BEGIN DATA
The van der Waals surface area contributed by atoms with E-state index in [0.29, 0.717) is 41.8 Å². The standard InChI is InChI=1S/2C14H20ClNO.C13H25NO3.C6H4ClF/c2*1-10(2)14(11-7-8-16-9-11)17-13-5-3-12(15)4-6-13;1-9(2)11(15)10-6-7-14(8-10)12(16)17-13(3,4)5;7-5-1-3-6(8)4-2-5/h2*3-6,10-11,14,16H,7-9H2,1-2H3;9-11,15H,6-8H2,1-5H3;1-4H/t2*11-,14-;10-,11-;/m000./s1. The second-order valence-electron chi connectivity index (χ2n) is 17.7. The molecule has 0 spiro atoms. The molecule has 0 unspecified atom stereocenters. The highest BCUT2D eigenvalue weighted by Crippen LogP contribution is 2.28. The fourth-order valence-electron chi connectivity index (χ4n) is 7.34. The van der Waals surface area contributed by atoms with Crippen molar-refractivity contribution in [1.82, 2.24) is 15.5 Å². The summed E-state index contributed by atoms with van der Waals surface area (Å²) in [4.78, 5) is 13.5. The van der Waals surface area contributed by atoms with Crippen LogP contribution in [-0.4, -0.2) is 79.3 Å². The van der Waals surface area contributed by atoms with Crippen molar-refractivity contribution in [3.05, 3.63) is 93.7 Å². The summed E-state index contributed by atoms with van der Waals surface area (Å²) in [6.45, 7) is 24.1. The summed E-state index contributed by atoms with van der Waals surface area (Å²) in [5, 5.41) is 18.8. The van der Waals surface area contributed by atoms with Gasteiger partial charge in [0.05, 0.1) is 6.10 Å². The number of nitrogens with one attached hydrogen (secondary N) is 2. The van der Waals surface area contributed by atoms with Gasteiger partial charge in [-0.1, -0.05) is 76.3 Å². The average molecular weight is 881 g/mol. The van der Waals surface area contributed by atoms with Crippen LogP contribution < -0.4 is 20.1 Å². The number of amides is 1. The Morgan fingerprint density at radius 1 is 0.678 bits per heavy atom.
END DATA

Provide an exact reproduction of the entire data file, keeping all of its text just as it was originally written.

The van der Waals surface area contributed by atoms with E-state index in [0.29, 0.717) is 41.8 Å². The standard InChI is InChI=1S/2C14H20ClNO.C13H25NO3.C6H4ClF/c2*1-10(2)14(11-7-8-16-9-11)17-13-5-3-12(15)4-6-13;1-9(2)11(15)10-6-7-14(8-10)12(16)17-13(3,4)5;7-5-1-3-6(8)4-2-5/h2*3-6,10-11,14,16H,7-9H2,1-2H3;9-11,15H,6-8H2,1-5H3;1-4H/t2*11-,14-;10-,11-;/m000./s1. The second-order valence-electron chi connectivity index (χ2n) is 17.7. The molecule has 0 spiro atoms. The molecule has 0 unspecified atom stereocenters. The highest BCUT2D eigenvalue weighted by Crippen LogP contribution is 2.28. The fourth-order valence-electron chi connectivity index (χ4n) is 7.34. The van der Waals surface area contributed by atoms with Crippen molar-refractivity contribution in [1.82, 2.24) is 15.5 Å². The summed E-state index contributed by atoms with van der Waals surface area (Å²) in [4.78, 5) is 13.5. The van der Waals surface area contributed by atoms with Crippen LogP contribution in [-0.4, -0.2) is 79.3 Å². The van der Waals surface area contributed by atoms with Crippen molar-refractivity contribution in [3.05, 3.63) is 93.7 Å². The summed E-state index contributed by atoms with van der Waals surface area (Å²) in [6.45, 7) is 24.1. The summed E-state index contributed by atoms with van der Waals surface area (Å²) in [5, 5.41) is 18.8. The van der Waals surface area contributed by atoms with Gasteiger partial charge in [0.05, 0.1) is 6.10 Å². The number of nitrogens with one attached hydrogen (secondary N) is 2. The van der Waals surface area contributed by atoms with Gasteiger partial charge in [-0.1, -0.05) is 76.3 Å². The average molecular weight is 881 g/mol. The van der Waals surface area contributed by atoms with Crippen LogP contribution < -0.4 is 20.1 Å². The number of amides is 1. The Morgan fingerprint density at radius 1 is 0.678 bits per heavy atom.